After, we were shown around the prison grounds, being shown the voluntary and paid outwork programmes; including the opportunity to work in an on-site call centre, the Halfords Academy and the Greggs Academy; all of which have the possibility of employment on release. The prison also offers schemes such as education, workshops, farming and gardening, a gym and a beauty salon where the women can spend money earnt from work. Walking around the prison was unlike anything we could have expected; it was, as the prisoners described “a holiday-camp gone wrong”; there were patches of bright sunflowers scattered around the grounds, and we caught a glimpse of a wandering duck; images you would never associate with a prison. The accommodation the women were in could not be further from typical cells; women are housed with approximately 20 other women, with laundry facilities, kitchens, and single bedrooms that can be easily compared to University accommodation.

Overall, this visit was an extremely eye-opening insight into the prison systems from the views of the prisoners themselves. The visit was also shocking to most as Drake Hall does not at all come close to the typical prison settings that most picture. However, as Tim said to us during our visit; does locking offenders away in dingy cells with no educational opportunities work in rehabilitation?

On behalf of myself and the rest of the Level 4 Class, I would like to thank Louis, Keith, Tim and the rest of the HMP Drake Hall staff for making this opportunity safe and educational and first and foremost possible.

Work Experience Alongside Offender Management Degree

Danielle Hackett is going into her second year in the BA Criminal Justice with Offender Management degree. She has been volunteering at Change, Grow, Live (CGL) and has written a post for us detailing how valuable she found the practical work experience opportunities.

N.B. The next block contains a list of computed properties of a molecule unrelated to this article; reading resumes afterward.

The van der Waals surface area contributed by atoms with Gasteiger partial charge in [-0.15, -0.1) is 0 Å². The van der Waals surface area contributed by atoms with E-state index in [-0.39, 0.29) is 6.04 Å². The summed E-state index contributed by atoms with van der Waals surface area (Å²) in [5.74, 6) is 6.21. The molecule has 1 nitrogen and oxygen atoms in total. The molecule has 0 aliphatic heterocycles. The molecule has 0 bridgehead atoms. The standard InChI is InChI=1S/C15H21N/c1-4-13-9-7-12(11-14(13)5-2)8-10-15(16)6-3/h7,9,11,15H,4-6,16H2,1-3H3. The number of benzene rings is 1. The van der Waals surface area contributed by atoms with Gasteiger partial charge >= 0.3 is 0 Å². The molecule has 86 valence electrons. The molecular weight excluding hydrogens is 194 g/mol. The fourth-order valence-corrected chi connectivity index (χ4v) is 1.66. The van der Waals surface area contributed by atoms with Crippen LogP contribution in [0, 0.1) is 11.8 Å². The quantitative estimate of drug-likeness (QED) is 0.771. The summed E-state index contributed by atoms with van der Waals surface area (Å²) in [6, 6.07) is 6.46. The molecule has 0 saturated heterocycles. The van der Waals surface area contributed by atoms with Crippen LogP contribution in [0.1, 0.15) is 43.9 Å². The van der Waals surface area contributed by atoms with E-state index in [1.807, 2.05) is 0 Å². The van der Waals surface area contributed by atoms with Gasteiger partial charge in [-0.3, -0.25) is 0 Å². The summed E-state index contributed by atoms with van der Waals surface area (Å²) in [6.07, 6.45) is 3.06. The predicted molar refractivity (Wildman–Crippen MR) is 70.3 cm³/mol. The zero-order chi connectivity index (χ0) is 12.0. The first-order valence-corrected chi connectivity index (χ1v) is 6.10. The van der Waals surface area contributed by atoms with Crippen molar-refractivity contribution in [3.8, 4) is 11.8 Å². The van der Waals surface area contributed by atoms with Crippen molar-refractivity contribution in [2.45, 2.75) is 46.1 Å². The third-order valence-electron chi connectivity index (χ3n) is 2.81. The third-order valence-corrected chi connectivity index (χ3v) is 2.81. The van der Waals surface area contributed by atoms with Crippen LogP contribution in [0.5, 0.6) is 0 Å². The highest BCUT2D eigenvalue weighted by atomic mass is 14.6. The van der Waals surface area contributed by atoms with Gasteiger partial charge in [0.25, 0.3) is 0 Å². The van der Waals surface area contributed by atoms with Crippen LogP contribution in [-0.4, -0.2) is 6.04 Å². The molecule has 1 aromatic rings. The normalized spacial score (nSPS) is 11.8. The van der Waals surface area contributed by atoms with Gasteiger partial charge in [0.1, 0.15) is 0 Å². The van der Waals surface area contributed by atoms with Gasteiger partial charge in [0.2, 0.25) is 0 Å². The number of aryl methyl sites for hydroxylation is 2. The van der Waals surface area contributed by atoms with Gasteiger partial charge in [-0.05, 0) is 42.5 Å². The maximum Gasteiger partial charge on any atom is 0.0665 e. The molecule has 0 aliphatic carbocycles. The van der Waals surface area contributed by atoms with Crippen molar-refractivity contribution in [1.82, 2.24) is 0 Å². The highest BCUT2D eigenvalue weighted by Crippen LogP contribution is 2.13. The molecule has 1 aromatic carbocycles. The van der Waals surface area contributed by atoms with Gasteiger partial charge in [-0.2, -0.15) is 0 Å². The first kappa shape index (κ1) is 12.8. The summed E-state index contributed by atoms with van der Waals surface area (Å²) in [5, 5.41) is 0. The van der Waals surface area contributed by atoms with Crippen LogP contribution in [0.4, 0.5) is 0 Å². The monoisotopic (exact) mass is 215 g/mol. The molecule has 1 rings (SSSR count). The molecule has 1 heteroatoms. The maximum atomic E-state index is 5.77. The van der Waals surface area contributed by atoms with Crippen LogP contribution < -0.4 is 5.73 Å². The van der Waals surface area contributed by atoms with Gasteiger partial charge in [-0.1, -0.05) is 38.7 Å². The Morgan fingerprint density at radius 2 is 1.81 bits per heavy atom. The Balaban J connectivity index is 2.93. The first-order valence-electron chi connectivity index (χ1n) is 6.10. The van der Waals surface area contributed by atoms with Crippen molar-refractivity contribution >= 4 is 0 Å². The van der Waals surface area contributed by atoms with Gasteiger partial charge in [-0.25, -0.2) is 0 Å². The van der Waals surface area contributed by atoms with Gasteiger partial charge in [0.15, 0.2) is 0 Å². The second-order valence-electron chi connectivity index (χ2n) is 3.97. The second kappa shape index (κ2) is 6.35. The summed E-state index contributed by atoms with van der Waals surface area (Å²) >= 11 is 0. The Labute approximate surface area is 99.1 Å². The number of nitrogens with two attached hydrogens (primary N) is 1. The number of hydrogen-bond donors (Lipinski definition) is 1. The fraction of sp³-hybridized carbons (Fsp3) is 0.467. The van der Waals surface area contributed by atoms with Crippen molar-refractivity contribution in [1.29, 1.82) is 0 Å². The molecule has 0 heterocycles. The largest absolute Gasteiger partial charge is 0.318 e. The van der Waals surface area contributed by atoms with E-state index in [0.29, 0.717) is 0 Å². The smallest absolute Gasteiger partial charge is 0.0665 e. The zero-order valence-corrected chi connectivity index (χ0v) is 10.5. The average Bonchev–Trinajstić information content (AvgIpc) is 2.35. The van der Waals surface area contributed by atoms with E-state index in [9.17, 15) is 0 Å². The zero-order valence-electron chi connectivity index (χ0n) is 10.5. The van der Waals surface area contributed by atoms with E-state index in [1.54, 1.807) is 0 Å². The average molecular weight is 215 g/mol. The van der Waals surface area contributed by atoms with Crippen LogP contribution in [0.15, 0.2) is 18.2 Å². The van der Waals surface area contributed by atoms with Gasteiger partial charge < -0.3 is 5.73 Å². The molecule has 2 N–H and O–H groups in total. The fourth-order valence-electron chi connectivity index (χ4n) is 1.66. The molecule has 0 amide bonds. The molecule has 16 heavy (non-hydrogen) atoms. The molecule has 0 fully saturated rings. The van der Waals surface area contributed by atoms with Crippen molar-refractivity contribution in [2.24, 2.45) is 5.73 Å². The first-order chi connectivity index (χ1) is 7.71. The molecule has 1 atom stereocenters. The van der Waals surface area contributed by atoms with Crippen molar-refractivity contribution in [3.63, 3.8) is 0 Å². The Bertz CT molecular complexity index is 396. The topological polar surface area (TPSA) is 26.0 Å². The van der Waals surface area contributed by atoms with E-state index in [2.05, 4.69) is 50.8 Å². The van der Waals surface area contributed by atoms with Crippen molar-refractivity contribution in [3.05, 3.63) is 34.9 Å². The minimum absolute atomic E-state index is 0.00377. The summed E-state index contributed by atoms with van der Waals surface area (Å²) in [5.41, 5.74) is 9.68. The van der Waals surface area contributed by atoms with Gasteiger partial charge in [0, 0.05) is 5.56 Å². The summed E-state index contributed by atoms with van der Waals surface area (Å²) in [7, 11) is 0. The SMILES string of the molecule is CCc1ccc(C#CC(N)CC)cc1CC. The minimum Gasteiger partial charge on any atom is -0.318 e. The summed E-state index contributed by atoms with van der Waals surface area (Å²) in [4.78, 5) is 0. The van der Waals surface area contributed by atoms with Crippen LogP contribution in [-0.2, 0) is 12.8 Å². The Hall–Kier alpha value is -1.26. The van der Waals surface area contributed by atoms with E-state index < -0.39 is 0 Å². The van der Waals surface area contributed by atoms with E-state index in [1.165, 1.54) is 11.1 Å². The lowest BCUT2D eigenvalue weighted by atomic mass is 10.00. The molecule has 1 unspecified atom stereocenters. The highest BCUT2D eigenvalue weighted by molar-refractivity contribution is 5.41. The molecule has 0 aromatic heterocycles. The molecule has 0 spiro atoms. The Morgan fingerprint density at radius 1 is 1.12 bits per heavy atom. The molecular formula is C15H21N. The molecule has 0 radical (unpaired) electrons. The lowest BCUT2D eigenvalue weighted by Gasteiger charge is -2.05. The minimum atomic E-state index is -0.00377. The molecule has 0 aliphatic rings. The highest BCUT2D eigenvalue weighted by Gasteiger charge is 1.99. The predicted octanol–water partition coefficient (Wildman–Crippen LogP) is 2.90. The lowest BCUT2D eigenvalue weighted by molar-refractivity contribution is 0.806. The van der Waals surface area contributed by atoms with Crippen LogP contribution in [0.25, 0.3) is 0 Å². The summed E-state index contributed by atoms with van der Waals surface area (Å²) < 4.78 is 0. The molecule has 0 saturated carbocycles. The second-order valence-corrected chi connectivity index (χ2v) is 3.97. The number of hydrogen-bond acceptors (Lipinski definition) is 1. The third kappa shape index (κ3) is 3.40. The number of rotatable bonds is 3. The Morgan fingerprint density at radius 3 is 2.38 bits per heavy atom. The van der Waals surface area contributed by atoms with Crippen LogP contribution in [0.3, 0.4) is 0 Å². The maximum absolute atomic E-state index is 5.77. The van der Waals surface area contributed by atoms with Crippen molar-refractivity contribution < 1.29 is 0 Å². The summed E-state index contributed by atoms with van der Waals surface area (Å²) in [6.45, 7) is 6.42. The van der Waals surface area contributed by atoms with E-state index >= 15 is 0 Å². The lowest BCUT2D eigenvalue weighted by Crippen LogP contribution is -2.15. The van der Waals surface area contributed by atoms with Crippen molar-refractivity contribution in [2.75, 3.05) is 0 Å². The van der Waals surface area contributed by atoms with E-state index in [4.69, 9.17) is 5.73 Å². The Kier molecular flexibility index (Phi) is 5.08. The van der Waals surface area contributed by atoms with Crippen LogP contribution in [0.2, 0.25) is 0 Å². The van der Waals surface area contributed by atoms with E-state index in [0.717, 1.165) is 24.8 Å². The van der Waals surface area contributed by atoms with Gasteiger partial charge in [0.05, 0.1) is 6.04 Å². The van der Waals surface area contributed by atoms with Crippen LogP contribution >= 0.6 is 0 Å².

Jade Taylor, a former student, is regional manager for CGL and several of our BA Criminal Justice with Offender Management currently volunteer on this programme.

I am starting my second year of Criminal Justice with Offender Management in September. In my first year of the course, I decided to become a volunteer for CGL (previously SOVA). CGL is a rehabilitation charity which works with offenders and ex-offenders in and out of prison, to help them to lead positive lives. In my role I work with the offenders whilst they are in prison serving their sentence and also when they get released from prison by mentoring them. I also pick up offenders on their release dates and support them throughout their first days out, as the first day out is always the most important. I also volunteer at probation, where the ex offenders can drop in and speak to us about an problems or queries they may have and I have recently had some amazing opportunities given to myself.

The first opportunity I had was a tour around YOI (Young Offenders Institute) Brinsford in Wolverhampton. That was the first ever YOI I had visited and I was stunned to learn that there was over 100 adult males also in there, even though there were 2 adult male prisons also on the site: Featherstone and Oakwood. The tour was very interesting and insightful, I walked through the ‘first night’ cells, where one half of the offenders were quiet and the other half were loud, banging on the doors and shouting abuse. I also got shown around segregation, where there were around 10 inmates locked up for things like fighting and at least half were on an ACCT. They had an education building, where the offenders were taught how to cook and they had gardens where the inmates were building a bigger pond. There is no therapy at the prison, therefore, I believe some inmates themselves used working on the garden as some kind of therapy. On res 5, the prisoners were trusted and so they had keys for their own rooms. The prison as a whole was more old fashioned than other prisons such as Dovegate.